Businesses would welcome the Government’s pledge to spend £30bn on English road

£30bn road improvement programme should be part of Brexit preparations

Businesses would welcome the Government’s pledge to spend £30bn on English road improvements and should see the announcement as a key part of its Brexit preparations, a leading logistics expert is proposing.
 
David Johnson, Managing Director of Leeds-based Tudor International Freight said the funding represented a 40 per cent increase on the current five-year highways plan and had been acclaimed by the Government as “the biggest-ever cash injection for England’s largest roads.”   
 
The funding becomes available in 2020 - at the end of which the UK’s transition period after it leaves the EU on 29 March next year is due to conclude - and covers the period to 2025. 
 
Earmarked for strategically important routes, such as motorways, the investment will be used for building, improvements and upgrades, as well as easing congestion. It includes £3.5bn for major routes under the remit of local councils. 
 
The £30bn is to be augmented by £420m for remedying potholes, bridge repairs and other more minor works, which, the Government has said, will be available immediately. This is on top of the annual £1bn highways maintenance budget and recently-announced £300m pothole repair fund.
 
Mr Johnson said: “Although this point has not been widely made, the sums apportioned for roads can be viewed as part of the Government’s efforts to get the UK’s businesses and the infrastructure on which they depend in the best possible shape for the post-EU era. These preparations will be especially important if we crash out without a withdrawal agreement.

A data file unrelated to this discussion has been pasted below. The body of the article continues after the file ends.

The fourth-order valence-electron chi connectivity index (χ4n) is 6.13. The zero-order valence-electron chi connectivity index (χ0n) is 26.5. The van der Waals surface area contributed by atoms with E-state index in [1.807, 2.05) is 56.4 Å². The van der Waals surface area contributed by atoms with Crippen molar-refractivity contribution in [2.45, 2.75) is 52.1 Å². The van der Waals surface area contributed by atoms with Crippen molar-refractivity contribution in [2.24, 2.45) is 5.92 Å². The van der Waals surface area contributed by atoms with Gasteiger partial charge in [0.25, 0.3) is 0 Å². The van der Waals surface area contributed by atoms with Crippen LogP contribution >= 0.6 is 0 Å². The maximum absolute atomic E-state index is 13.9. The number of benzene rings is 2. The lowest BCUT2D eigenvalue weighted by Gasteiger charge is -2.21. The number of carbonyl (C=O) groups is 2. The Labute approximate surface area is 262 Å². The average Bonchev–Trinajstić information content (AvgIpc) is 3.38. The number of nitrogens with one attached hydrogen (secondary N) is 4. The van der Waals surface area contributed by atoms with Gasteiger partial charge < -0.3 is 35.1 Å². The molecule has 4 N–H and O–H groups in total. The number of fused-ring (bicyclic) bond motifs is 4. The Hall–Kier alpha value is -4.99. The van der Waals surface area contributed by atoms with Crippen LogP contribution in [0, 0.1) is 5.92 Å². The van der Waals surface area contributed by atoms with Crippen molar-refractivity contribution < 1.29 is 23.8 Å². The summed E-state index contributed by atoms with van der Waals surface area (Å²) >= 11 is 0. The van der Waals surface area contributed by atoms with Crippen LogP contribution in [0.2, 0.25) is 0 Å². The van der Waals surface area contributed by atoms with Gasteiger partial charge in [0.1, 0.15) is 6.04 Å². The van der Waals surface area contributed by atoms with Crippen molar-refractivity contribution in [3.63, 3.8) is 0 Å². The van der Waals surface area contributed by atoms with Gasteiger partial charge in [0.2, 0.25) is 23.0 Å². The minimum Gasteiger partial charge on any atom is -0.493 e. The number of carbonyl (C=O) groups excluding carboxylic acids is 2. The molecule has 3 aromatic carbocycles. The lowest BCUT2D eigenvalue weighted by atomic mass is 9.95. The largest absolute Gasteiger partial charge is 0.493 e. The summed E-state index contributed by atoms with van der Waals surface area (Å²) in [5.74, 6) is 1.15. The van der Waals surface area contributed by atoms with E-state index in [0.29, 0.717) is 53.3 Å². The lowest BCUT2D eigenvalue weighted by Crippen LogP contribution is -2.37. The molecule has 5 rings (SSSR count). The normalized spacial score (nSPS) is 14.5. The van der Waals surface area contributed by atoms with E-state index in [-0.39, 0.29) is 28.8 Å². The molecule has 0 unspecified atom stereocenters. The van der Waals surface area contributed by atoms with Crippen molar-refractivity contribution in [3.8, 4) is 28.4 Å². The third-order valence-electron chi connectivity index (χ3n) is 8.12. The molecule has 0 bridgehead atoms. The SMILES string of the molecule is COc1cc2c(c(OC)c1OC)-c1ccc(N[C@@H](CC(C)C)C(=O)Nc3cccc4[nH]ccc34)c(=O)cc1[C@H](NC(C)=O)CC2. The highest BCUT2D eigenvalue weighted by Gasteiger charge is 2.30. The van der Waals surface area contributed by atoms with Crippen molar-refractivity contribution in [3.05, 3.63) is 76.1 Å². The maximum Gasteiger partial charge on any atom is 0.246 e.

“This investment is vital if our industry is to be truly competitive after Brexit, as companies will need to move goods to and from ports, airports and other destinations as easily and quickly as possible. Currently, congestion and other problems with our road system cost businesses, including freight forwarders like us, considerable time and money each year, with a proportion of the expense in our industry having, unfortunately, to be passed on to customers.”   
 
Mr Johnson said the new programme was a landmark measure, as it meant all vehicle excise duty would be used for road improvements from 2020 for the first time ever.
 
He said: “Highways are a crucial part of our transport infrastructure, in dire need of improvement, and we feel that businesses will therefore share our view that this Treasury income being used to directly benefit the people and organisations who provide it is a thoroughly desirable development.”  
 
Regarding other recent Government announcements, Mr Johnson said businesses and their freight forwarders would also welcome the continued freeze in fuel duty, now pegged for a ninth consecutive year. This was, he said, a step which could be seen in the same pre-Brexit light as the road improvement programme. 
 
He said: “We do, though, agree with our trade body, the British International Freight Association, that it would have been even better for businesses if fuel duty had been reduced, an essential user rebate implemented, and a stabilisation mechanism introduced.”  
 
Mr Johnson said the issue of the Brexit negotiations continued to dwarf all others for firms trading with the EU, and the UK generally. He said: “Important though the road improvement programme and fuel duty freeze are, the major items on the agendas of EU traders at present continue to be the withdrawal and trade agreements the UK will hopefully conclude with the bloc in the coming months. 
 
“The ghastly prospects for the shipping of goods between the two areas of tariffs being charged, complex new customs documentation being needed and long delays taking place remain uncomfortably real. Avoiding these is therefore still the number one political hope of British firms trading with the EU and the forwarders like ourselves that they employ.”